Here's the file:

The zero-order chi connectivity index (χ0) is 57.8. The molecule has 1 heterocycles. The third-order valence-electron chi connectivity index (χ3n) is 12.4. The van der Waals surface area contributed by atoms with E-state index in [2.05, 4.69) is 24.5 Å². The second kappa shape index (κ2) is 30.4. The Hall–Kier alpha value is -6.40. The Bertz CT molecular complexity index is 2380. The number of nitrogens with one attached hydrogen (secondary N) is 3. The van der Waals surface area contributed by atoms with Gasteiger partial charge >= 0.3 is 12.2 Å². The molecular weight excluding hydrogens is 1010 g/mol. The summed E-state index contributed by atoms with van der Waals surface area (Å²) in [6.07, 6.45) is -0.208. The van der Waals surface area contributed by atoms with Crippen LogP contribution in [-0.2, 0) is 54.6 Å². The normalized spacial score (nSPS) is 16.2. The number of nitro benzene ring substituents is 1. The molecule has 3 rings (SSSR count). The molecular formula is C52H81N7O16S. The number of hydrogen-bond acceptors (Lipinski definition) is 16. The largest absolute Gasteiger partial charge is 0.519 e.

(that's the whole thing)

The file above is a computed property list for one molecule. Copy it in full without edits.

The zero-order chi connectivity index (χ0) is 57.8. The molecule has 1 heterocycles. The third-order valence-electron chi connectivity index (χ3n) is 12.4. The van der Waals surface area contributed by atoms with E-state index in [2.05, 4.69) is 24.5 Å². The second kappa shape index (κ2) is 30.4. The Hall–Kier alpha value is -6.40. The Bertz CT molecular complexity index is 2380. The number of nitrogens with one attached hydrogen (secondary N) is 3. The van der Waals surface area contributed by atoms with Gasteiger partial charge >= 0.3 is 12.2 Å². The molecular weight excluding hydrogens is 1010 g/mol. The summed E-state index contributed by atoms with van der Waals surface area (Å²) in [6.07, 6.45) is -0.208. The van der Waals surface area contributed by atoms with Crippen LogP contribution in [-0.2, 0) is 54.6 Å². The normalized spacial score (nSPS) is 16.2. The number of nitro benzene ring substituents is 1. The molecule has 3 rings (SSSR count). The molecular formula is C52H81N7O16S. The number of hydrogen-bond acceptors (Lipinski definition) is 16. The largest absolute Gasteiger partial charge is 0.519 e.